May 22, 2006
Barry and The Babe
I suppose I should say something about Barry Bonds finally catching up to Babe Ruth in the career home run department. I addressed this topic almost three years ago when Bonds spoke publicly about his pursuit of 714 and ultimately 755. I don't think my feelings have changed much. Both Barry and The Babe are alltime great players, and wherever you choose to rank one in comparison to the other, it doesn't take anything away from either one's accomplishments.
In a sense, it's a testament to Ruth's immortality that we're even focusing this much attention on a player's ascension to Number Two on a career totals list. I don't recall there being this much fuss when Pete Rose moved into second place on the alltime hits list. (Quick: Who did Rose pass on his way to Ty Cobb? Answer here.) Jim Caple explored that theme over the weekend, but for me, the go-to guy for all things historical is Steve Goldman, who writes about how The Babe's place in history is secure in part because of where in history he appeared.
By the 1920s, the average American household was receiving more than one newspaper. The number of radio stations jumped from five in 1921 to over 500 in 1922 and over a thousand in 1923. In 1922, the year Ruth struggled with multiple suspensions for illegal barnstorming and fighting, a grand total of 100,000 radios were manufactured. By 1925, it was estimated that 50 million Americans were listening in. The first World Series broadcast--starring the Babe--aired in 1921. Newspaper circulation increased dramatically. Syndicates were created to distribute content nationally, so when New York World columnist Heywood Broun wrote “The Ruth is mighty and shall prevail” after the Yankees won the 1923 World Series, the entire country read his words. Much of the new media was produced in New York City, and in a wonderful coincidence, as of 1920 that was exactly where Ruth could be found. Simultaneously, the economy took off; after some post-war doldrums from 1919 through 1921, the Gross National Product rose annually with no inflation and little unemployment, so people had the funds to spend on these new forms of entertainment and information.
Babe Ruth was the right superstar in the right place at the right time. He transformed the game of baseball, both in how it was played and in how it was perceived by the public, and he did so right as a media boom that was hungry for content was springing up around him. Whatever you think of Barry Bonds' achievement in equalling Ruth's home run total, it's not his fault that he's competing with that.
On a side note, I see that Patrick Hruby has attempted to take a scientific approach to the question of how many homers Bonds might have if he'd never used performance enhancing drugs. The number he comes up with is 616. Keep that in mind the next time someone tells you that Bonds shouldn't be in the Hall of Fame because his numbers were all inflated by steroids.
Posted by Charles Kuffner on May 22, 2006 to Baseball
If that was a media boom, what have we got now, with 24-hour news/sports televison stations?
I swear I think ESPN should just rename itself "The Barry Channel."
I don't begrudge Bonds the homeruns, but I've become very tired of him.
I don't know if there is a bit of Barry fatigue but I found it interesting that Barbaro's injury in the Preakness not Barry catching Babe Ruth was the sports lead in today's USA today. (Both events were from Saturday.) Barry was relegated to page 3.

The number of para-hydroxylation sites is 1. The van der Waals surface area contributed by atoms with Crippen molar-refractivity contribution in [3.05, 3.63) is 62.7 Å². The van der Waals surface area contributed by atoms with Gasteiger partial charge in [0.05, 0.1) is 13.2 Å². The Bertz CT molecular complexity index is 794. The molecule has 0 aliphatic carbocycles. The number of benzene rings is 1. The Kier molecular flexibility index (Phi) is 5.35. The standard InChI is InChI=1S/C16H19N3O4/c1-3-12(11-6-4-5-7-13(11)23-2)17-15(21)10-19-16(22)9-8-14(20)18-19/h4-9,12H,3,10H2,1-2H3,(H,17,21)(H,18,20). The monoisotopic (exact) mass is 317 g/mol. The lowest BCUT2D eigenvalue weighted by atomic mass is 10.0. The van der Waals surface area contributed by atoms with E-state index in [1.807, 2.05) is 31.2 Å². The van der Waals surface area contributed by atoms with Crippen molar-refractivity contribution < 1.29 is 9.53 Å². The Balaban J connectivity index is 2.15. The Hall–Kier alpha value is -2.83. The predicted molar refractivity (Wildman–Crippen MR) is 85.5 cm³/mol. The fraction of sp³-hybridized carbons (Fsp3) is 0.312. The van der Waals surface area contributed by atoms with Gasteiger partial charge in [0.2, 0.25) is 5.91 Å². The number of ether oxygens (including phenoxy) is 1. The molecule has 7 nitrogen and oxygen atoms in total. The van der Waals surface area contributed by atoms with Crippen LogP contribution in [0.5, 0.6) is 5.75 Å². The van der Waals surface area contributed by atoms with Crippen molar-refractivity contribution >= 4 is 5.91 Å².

I'm not as upset with Bonds as much as ESPN's blatant attempts to take over sports and to manufacturer what is important. The Bonds story is merely an example. Outside of San Francisco, the Bonds legacy has been forever tainted. But, ESPN has taken it upon themselves to tell the country who is right, with wall-to-wall coverage and his own reality show.
Just as a news world dominated by FOX is a recipe for misinformation, so is a sports world dominated by ESPN. Here's rooting for OLN and FOX Sports.
The number he comes up with is 616. Keep that in mind the next time someone tells you that Bonds shouldn't be in the Hall of Fame because his numbers were all inflated by steroids.
Barry Bonds almost certainly would have been a Hall of Fame player without the steroids.
It's not that he shouldn't be in simply because his numbers were artificially boosted by steroid use. Rather, the argument is that by cheating, he may well surpass a longstanding record in a sport where such longstanding records are almost sacrosanct. It's not just his numbers he's messing with by cheating, but the standards of the quintessential American sport.
People may not find that argument compelling when it comes to Bonds and the Hall of Fame, but it's not an unreasonable argument.
Another interesting and legitimate question is this: How many less than 714 would Ruth have hit if he had had to play against the best players of his day, not just those who happened to be non-Hispanic whites. Arguably if there are any asterisks to hand out, they ought to be for all the records made before the days of Jackie Robinson and Willie Mayes.
You can always play the "what if" game with historical baseball statistics and try to imagine how segregation, the DH, astroturf, ballpark sizes, whatever.
But steroids are different in one very crucial way. You know exactly when Jackie Robinson and Larry Doby entered the league. You know when the American league decided strategy was overrrated and adopted the DH. You know exactly what years the Astros played at Colt .45 Park, the Astrodome and when they moved to Enron/Minute Maid. These are all parts of the official record of baseball.
With steroids you don't know. You don't know when players started taking them, you don't know which players took them, you don't even really know what steroids did for them. That's my biggest beef with steroids in baseball.